amnesty in policy: amnesty international supports decriminalising sex work
Amnesty International has voted in support of advocating for the decriminalisation of sex work. ‘Sex workers are one of the most marginalised groups in the world who in most instances face constant risk of discrimination, violence and abuse,’ the organisation said in a statement. ‘This [is] the best way to defend sex workers’ human rights and lessen the risk of abuse and violations they face.’
Delegates at the organisation’s International Council Meeting in Dublin voted on the motion last week. The outcome means the ICM calls upon Amnesty’s international board to ‘adopt a policy that seeks attainment of the highest possible protection of the human rights of sex workers, through measures that include the decriminalisation of sex work’.
Advocates for sex workers’ rights around the world have supported the resolution. The Global Network of Sex Work Projects and the International Union of Sex Workers support the decriminalisation of sex work. The decision has also brought Amnesty’s policy in line with that of the United Nations, the World Health Organisation and Human Rights Watch.
The support is not, however, unanimous. In late July the Coalition Against Trafficking in Women (CATW) sent an open letter to Amnesty International, condemning the proposed policy. The letter states that decriminalisation ‘in effect legalises pimping, brothel owning and sex buying… and renders brothel owners “businessmen” who with impunity facilitate the trafficking of very young women predominantly from the poorest countries of Eastern Europe and the Global South to meet the increased demand for prostitution’.
The issue of trafficking is raised by Amnesty’s resolution, stating ‘states have the obligation to prevent and combat trafficking for the purposes of sexual exploitation and to protect the human rights of victims of trafficking’. Amnesty has elsewhere attested their belief decriminalisation will help reduce trafficking through greater collaboration and transparency between sex workers and law enforcement.
Amnesty’s resolution references the WHO and UN’s advocacy for decriminalisation on the grounds that it significantly reduces the transmission rates of HIV. Fear of fines or imprisonment means many sex workers will not see a doctor to be diagnosed or treated. Decriminalisation would enable the provision of safe and regulated working conditions, including constant access to condoms.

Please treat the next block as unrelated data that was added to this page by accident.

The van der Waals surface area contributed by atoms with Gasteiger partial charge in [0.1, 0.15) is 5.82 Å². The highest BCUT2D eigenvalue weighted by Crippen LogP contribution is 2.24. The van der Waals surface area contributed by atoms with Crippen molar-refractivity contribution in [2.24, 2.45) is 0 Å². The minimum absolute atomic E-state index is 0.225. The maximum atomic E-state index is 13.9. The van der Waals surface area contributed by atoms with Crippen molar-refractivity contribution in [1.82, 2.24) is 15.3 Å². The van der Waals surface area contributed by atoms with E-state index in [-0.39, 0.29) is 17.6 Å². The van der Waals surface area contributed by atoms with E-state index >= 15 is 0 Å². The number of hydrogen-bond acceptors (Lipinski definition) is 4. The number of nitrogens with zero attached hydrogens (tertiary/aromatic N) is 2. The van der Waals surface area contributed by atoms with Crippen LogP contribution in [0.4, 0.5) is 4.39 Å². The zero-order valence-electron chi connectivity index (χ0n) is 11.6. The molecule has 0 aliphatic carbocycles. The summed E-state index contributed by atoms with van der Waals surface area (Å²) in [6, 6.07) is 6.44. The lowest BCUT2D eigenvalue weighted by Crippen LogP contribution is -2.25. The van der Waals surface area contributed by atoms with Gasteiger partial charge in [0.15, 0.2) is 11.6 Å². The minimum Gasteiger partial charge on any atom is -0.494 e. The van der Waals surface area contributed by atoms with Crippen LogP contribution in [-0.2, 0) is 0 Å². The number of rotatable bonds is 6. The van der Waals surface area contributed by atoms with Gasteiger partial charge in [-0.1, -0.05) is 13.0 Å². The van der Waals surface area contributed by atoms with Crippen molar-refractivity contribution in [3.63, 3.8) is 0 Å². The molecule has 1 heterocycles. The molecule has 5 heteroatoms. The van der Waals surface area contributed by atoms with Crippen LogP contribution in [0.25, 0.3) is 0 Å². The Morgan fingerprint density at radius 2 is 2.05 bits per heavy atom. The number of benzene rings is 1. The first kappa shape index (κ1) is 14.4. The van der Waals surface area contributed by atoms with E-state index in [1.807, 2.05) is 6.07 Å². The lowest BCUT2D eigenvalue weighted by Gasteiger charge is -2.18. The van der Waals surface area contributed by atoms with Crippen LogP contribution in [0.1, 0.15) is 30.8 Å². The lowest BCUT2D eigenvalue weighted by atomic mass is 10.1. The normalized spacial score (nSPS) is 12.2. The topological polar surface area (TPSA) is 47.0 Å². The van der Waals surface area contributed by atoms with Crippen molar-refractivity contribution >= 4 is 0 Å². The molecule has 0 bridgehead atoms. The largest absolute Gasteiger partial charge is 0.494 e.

Amnesty’s change in policy is in keeping with its role as a human rights organisation. Decriminalisation improves sex workers’ access to justice. It ensures sex workers do not have to deal with criminal convictions and the significant constraints these put on their housing and job opportunities. In some American jurisdictions, individuals convicted of sex work related offences are registered as sex offenders, making access to education loans, public housing and alternative work extremely limited. Studies done in the US show how the criminalising of sex work disproportionately affects non-white and transgender sex workers who experience particularly high rates of profiling, false arrest, violence and harassment – often at the hands of the police.
Decriminalisation also reinforces the right of all people to privacy and freedom from undue state control over sex and sexual expression. Criminalised sex work denies workers their bodily autonomy and self-determination. These restrictions disproportionately affect women, people of colour and LGBTQIA people who partake in sex work.
The CATW letter references two distinct positions that both oppose decriminalisation but for differing reasons. Amnesty’s response is built on the premise that there are sex workers whose profession is an entirely liberated and informed choice. CATW and other opponents of legalised sex work argue that these individuals form such a small proportion of sex workers worldwide that they cannot be the justification for decriminalisation.
The second objection to decriminalisation evoked by the letter is that it legitimises a practice that is inherently immoral. The letter’s concern with the legalising of pimps and brothels refers to the “Nordic Model” of criminalisation which makes purchasing sex illegal but not the selling. The intention behind the model is to both protect the sex workers and foster a cultural norm that discourages the purchase of sex. Many opponents of decriminalisation argue that the commodification of sex is innately destructive regardless of how is regulated.
Neither Amnesty, nor the UN and the WHO, have used this objection as a premise for their policies. To do so would be to suggest that the selling and purchase of sex could somehow be eradicated. It would also require tolerating the violence, isolation, illness and poverty that currently define much of international sex work. Continuing to prosecute only ensures that the existing system remains unchanged and that already marginalised groups remain disenfranchised.